This is an odd film, sufficiently so that I’m convinced I either have it completely wrong and it’s actually a masterpiece beyond my meagre understanding, or else maybe it’s just plain odd, but in its oddness it sits apart from most of contemporary cinema. It deals with what I can only call very American themes — of a sort of autochthonous religious mania, where the open spaces of the American heartlands blend seamlessly with Christianity, sex and death, and become somewhat messed up in the head of Brad Dourif’s war veteran Hazel Motes — which war is never quite specified, though the headstone of his father, played by the director, has a birth year that suggests maybe it’s a future war, yet in tone and costuming it feels very much like World War II or maybe something earlier even. It is, in short, a very American film about something buried deep in the white American psyche, and so perhaps it is a masterpiece, but it’s one that takes a hard route to follow. One that’s perhaps worth following, but it does its best to frustrate anyone trying to do that and the hard face of Hazel, his angry bitter mien is right at the heart of that attempt, a bleak and brutal film of the American mid-20th century experience.
FILM REVIEW: Criterion Collection
Director John Huston; Writers Benedict Fitzgerald and Michael Fitzgerald (based on the novel by Flannery O’Connor); Cinematographer Gerry Fisher; Starring Brad Dourif, Dan Shor, Amy Wright, Harry Dean Stanton; Length 105 minutes.
Seen at a bed and breakfast (DVD), Takaka, Saturday 16 October 2021.
I didn’t really expect much going into this, perhaps something a bit well-meaning and earnest, like contemporary Costa-Gavras films or those of John Sayles — which to be fair, is really quite deeply unfair to the latter’s work, but I’m trying to convey that sense of slightly po-faced political dramas about ordinary people in challenging times. In a sense, cinema since then hasn’t really grappled with those topics so much, but in relation specifically to the Anglophone cinema of Latin-American politics that I’m most familiar with, Gregory Nava’s feature has a more poetic register. This isn’t magical realism, though, it’s a poetic realism more akin to the Italian Neorealists, I think, but imbued with a lived sense of how America treats its Latin-American citizens. The central characters are indigenous people, from a small Guatemalan village, who journey to the North because of conditions back home, and who have to endure a lot to get to the very bottom of the ladder in the US. It’s not straightforwardly for or against anything though — their lives in the US do have some benefits compared to the past, but oppression comes in many guises and for all that they do see some material changes to their position, in other ways they are made to feel very much an underclass, not least in terms of the bureaucracy of immigration (and not much has changed there in almost 40 years one suspects). It’s a film that is as concretely about the conditions of work and life as anything else of the decade, but one imbued with a sense of almost mystical dread, that can be at times overwhelming but equally quite beautiful and resonant.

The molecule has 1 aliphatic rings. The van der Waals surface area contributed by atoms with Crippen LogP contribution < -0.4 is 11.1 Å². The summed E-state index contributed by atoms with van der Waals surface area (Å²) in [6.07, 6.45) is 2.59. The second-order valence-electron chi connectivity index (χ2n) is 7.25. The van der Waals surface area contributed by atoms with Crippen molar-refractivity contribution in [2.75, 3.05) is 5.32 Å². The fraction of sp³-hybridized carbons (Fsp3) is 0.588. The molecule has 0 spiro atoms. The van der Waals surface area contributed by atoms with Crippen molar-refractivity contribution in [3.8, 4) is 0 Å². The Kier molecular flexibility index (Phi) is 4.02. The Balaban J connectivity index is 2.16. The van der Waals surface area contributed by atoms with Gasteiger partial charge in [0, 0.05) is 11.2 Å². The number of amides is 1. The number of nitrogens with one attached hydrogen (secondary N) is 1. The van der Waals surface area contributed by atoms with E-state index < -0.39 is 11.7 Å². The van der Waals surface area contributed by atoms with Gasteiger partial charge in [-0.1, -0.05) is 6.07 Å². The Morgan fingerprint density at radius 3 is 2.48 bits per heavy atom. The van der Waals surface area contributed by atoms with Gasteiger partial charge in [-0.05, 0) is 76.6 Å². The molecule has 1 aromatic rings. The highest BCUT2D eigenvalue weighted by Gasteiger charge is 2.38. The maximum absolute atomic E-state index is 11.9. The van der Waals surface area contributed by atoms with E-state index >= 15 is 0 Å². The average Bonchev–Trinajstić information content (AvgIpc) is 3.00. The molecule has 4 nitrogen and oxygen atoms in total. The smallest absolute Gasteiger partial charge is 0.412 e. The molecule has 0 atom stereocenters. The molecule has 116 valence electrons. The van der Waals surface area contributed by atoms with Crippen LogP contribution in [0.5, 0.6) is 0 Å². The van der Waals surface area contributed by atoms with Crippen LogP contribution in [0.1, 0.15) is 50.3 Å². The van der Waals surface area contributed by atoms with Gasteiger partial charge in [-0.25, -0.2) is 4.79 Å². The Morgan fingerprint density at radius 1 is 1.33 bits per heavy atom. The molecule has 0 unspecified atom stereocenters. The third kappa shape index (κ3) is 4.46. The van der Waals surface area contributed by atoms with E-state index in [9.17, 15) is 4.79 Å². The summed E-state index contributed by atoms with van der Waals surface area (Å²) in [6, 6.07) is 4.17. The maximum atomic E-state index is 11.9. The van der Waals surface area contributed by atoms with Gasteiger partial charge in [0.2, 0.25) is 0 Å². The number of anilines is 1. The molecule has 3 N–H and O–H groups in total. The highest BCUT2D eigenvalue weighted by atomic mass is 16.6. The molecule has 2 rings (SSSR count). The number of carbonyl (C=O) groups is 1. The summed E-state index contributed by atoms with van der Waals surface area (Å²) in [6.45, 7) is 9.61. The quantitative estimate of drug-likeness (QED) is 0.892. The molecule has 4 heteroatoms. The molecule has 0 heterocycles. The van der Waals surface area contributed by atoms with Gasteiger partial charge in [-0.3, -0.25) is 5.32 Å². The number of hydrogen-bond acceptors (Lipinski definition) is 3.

FILM REVIEW: Criterion Collection
Director Gregory Nava; Writers Nava and Anna Thomas; Cinematographer James Glennon; Starring David Villalpando, Zaide Silvia Gutiérrez; Length 140 minutes.
Seen at home (DVD), Wellington, Friday 3 September 2021.